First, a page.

Lebanon files complaint to UN Security Council as Israeli warplanes roam airspace

UNIFIL has recorded a number of flights over Lebanese airspace in recent days by Israeli unmanned and fighter aircraft. (Shutterstock)
UNIFIL has recorded a number of flights over Lebanese airspace in recent days by Israeli unmanned and fighter aircraft. (Shutterstock)
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Updated 12 January 2021

Lebanon files complaint to UN Security Council as Israeli warplanes roam airspace

Lebanon files complaint to UN Security Council as Israeli warplanes roam airspace
  • The army command stressed that “the issue of the violations is being discussed with the UN Interim Force In Lebanon (UNIFIL).”

BEIRUT: Lebanon filed a complaint to the UN Security Council against Israel on Tuesday, over the latter’s continued violation of Lebanese airspace.

The Lebanese Armed Forces command said that at least eight air violations were recorded by Israeli warplanes, which carried out low-altitude flights over the south and Mount Lebanon, in one day alone.

It added: “The air violations are accompanied by sea violations. An Israeli gunboat violated on Monday Lebanese territorial waters off Ras Al-Naqoura in four stages and for a maximum distance of about 314 meters.”

The army command stressed that “the issue of the violations is being discussed with the UN Interim Force In Lebanon (UNIFIL).”

MP Walid Sukkarieh, a retired Lebanese army officer, told Arab News: “There are two types of Israeli aircraft that violate the Lebanese airspace: Drones, which aim to monitor the movements on the ground, especially Hezbollah’s movements, and F-16 and F-17 warplanes, which are flying over Lebanon these days to show off.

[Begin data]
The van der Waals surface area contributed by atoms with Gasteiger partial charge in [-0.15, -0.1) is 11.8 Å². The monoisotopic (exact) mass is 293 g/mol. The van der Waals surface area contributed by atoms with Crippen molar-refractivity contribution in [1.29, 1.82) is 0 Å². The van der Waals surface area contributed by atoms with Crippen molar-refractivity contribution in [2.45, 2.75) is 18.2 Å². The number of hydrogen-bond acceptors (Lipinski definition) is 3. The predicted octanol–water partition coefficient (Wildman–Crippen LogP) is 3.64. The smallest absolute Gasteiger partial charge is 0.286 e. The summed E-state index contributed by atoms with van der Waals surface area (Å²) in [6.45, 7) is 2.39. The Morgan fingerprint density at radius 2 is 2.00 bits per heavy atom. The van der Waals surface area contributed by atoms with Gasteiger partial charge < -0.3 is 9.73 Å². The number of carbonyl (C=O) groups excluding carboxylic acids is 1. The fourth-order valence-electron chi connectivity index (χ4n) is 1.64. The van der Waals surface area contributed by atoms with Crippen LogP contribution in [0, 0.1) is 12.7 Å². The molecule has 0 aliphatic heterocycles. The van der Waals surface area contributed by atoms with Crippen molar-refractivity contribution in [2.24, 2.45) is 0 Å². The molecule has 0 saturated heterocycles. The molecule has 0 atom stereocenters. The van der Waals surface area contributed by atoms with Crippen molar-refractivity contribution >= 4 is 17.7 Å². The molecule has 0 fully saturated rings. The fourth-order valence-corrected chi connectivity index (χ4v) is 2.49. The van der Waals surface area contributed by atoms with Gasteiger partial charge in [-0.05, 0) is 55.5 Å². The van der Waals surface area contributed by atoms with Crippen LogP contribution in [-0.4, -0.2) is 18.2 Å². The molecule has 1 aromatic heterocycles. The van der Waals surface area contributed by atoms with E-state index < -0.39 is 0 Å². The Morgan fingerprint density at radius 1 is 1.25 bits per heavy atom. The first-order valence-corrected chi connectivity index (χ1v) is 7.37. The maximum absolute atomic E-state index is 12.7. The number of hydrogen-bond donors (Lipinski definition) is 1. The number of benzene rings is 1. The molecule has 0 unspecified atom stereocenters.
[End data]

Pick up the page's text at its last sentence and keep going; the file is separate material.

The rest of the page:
“Israel was betting on US President Donald Trump launching a war on Iran, as Israeli Prime Minister Benjamin Netanyahu cannot perform this mission alone without the US. However, what happened in the US Congress made Trump back off on this adventure, and when the factors of war crumble, Israel resorts to show off its strength in this manner.”

He added that he believed that “neither Iran nor Hezbollah wants any war, nor do they have an interest in it.”

UNIFIL has recorded a number of flights over Lebanese airspace in recent days by Israeli unmanned and fighter aircraft, said its spokesman Andrea Tenenti, who stressed that these are violations of Resolution 1701 and Lebanese sovereignty.

“We have once again called on the IDF (Israel Defense Forces) Command to cease the overflights,” he said. “The continued violations increase fear among the local population and undermine our efforts to reduce tensions and establish a stable security environment in southern Lebanon.”

Tenenti said: “In this tense period in the region, UNIFIL’s efforts are to maintain a calm and stable situation along the Blue Line. To this end, UNIFIL strongly cautions the parties against any activities that could trigger incidents and endanger the cessation of hostilities between Lebanon and Israel.”

Based on the directives of President Michel Aoun, caretaker Foreign Minister Charbel Wehbe filed a complaint to the UN Security Council and UN Secretary-General António Guterres against Israel’s violation of Lebanon’s sovereignty, through Ambassador and Permanent Representative of Lebanon to the UN Amal Mudallali.

The complaint, which was distributed by the Ministry of Foreign Affairs, referred to “the persistent and serious air violations carried out for a few days,” describing them as “a flagrant violation of Security Council Resolution 1701,” and highlighting that “this requires the Security Council to condemn Israel for these attacks and put an end to them immediately in order to preserve stability, security, and peace in the region.”